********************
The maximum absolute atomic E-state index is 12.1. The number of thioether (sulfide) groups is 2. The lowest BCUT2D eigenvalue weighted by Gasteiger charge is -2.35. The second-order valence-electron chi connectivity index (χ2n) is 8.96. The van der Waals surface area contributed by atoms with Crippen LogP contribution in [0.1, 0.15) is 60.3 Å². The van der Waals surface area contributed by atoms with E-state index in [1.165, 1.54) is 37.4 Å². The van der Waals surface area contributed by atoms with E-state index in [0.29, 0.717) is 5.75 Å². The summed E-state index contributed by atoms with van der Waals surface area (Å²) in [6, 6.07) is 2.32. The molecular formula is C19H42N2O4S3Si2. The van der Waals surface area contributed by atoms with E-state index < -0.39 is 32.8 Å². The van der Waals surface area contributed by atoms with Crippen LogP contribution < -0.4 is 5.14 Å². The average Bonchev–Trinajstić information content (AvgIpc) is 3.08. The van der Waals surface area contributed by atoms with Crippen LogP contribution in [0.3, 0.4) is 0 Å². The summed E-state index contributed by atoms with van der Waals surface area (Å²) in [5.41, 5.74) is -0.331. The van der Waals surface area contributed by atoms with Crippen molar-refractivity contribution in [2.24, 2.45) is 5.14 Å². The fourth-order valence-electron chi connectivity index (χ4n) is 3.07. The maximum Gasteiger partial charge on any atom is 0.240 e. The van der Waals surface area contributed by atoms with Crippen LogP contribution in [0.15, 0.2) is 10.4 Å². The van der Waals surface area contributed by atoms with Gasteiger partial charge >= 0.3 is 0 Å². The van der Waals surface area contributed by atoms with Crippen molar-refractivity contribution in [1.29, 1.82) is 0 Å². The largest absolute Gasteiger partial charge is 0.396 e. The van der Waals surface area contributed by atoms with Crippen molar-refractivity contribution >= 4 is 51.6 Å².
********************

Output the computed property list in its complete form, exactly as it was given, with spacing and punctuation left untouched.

The maximum absolute atomic E-state index is 12.1. The number of thioether (sulfide) groups is 2. The lowest BCUT2D eigenvalue weighted by Gasteiger charge is -2.35. The second-order valence-electron chi connectivity index (χ2n) is 8.96. The van der Waals surface area contributed by atoms with Crippen LogP contribution in [0.1, 0.15) is 60.3 Å². The van der Waals surface area contributed by atoms with E-state index in [1.165, 1.54) is 37.4 Å². The van der Waals surface area contributed by atoms with E-state index in [0.29, 0.717) is 5.75 Å². The summed E-state index contributed by atoms with van der Waals surface area (Å²) in [6, 6.07) is 2.32. The molecular formula is C19H42N2O4S3Si2. The van der Waals surface area contributed by atoms with E-state index < -0.39 is 32.8 Å². The van der Waals surface area contributed by atoms with Crippen LogP contribution < -0.4 is 5.14 Å². The average Bonchev–Trinajstić information content (AvgIpc) is 3.08. The van der Waals surface area contributed by atoms with Crippen LogP contribution in [0.3, 0.4) is 0 Å². The summed E-state index contributed by atoms with van der Waals surface area (Å²) in [5.41, 5.74) is -0.331. The van der Waals surface area contributed by atoms with Crippen molar-refractivity contribution in [2.24, 2.45) is 5.14 Å². The fourth-order valence-electron chi connectivity index (χ4n) is 3.07. The maximum Gasteiger partial charge on any atom is 0.240 e. The van der Waals surface area contributed by atoms with Crippen LogP contribution in [0.15, 0.2) is 10.4 Å². The van der Waals surface area contributed by atoms with Gasteiger partial charge >= 0.3 is 0 Å². The van der Waals surface area contributed by atoms with Crippen molar-refractivity contribution in [1.29, 1.82) is 0 Å². The largest absolute Gasteiger partial charge is 0.396 e. The van der Waals surface area contributed by atoms with Crippen molar-refractivity contribution >= 4 is 51.6 Å².